The discovery of million-year-old ash and charred bone in a South African cave suggests that human ancestors were using fire much earlier than previously thought.
Courtesy of Michael Chazan/AP
Early humans harnessed fire as early as a million years ago, much earlier than previously thought, suggests evidence unearthed in a cave in South Africa.
Charred bones and ash discovered in South Africa's Wonderwerk Cave indicate the presence of frequent, controlled fires at the site one million years ago, writes an international team of scientists in a study published Monday in the Procedings of the National Academy of Sciences. If these findings are correct, they will overtake the earliest widely accepted evidence of early human use of fire, which was discovered in northern China and dates to 400,000 years ago.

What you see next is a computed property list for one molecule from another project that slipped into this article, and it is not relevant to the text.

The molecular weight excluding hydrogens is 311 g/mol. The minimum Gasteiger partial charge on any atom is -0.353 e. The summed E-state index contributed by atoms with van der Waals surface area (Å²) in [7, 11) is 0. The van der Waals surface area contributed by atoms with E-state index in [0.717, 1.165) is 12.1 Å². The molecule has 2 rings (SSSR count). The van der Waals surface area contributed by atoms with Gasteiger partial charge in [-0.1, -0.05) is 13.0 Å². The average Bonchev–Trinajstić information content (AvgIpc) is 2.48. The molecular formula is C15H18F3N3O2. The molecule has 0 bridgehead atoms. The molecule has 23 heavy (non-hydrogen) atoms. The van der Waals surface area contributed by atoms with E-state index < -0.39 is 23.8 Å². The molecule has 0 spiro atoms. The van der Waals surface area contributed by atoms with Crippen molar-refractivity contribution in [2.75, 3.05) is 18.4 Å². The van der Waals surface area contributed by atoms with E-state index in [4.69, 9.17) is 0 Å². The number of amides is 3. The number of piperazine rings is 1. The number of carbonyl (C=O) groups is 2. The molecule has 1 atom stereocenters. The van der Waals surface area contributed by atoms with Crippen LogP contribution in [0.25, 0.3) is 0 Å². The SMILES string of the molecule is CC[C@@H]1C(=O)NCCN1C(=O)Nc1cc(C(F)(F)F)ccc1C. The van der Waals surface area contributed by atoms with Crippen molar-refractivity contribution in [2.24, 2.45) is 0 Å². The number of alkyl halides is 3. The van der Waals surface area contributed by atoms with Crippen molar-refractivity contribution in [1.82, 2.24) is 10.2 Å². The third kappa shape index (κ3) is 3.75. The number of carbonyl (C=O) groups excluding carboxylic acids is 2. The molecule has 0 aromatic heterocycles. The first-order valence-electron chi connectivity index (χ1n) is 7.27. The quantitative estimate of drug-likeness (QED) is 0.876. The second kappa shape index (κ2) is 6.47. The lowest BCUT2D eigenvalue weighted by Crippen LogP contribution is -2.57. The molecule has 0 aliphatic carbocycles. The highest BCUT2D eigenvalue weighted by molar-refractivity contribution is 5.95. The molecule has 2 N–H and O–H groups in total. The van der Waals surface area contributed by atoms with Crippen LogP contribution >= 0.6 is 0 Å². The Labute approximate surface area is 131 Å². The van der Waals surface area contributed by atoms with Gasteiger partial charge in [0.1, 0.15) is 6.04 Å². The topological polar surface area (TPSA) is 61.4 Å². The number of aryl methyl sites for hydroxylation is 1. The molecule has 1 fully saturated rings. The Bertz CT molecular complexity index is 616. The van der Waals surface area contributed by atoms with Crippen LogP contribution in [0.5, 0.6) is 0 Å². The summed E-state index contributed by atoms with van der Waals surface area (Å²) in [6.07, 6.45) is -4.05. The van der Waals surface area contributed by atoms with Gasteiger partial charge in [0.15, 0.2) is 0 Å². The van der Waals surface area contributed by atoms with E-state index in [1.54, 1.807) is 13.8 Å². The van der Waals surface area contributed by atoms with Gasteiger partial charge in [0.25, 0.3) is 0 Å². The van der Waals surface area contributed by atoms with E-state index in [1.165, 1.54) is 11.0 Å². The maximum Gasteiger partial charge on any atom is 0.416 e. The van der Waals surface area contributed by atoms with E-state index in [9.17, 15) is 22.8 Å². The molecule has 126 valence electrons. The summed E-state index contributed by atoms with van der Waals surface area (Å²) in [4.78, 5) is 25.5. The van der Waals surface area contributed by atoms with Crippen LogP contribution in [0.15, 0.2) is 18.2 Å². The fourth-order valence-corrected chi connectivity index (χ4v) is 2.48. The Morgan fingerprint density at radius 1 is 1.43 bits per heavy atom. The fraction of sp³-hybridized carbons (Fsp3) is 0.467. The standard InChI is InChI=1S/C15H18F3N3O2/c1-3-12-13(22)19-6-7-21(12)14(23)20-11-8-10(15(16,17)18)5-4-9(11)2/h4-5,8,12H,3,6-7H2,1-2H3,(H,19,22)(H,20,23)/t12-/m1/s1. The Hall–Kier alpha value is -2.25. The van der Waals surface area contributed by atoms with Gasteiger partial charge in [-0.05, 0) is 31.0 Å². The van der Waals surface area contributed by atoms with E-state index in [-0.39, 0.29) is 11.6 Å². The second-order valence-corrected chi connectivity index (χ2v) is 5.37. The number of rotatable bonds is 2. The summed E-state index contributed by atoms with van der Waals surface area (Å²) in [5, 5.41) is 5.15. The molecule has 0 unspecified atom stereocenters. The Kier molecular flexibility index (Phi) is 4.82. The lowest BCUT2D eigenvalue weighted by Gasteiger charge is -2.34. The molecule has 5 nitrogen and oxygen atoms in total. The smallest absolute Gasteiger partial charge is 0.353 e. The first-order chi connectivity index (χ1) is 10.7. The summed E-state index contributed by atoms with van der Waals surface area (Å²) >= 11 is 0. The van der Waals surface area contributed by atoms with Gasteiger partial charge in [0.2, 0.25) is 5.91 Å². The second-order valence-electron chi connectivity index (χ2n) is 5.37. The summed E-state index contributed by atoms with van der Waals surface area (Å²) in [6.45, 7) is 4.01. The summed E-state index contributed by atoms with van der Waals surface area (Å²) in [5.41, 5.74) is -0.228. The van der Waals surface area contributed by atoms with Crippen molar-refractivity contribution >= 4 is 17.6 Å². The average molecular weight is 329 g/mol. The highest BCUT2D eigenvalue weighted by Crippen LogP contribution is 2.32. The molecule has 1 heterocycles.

Those fires, as well as the fires in Wonderwerk Cave, were probably burned by Homo erectus, a species thought to be a human ancestor or a relative of one. The cave itself is one of the oldest known sites of human habitation, with signs of early human settlement dating back two million years.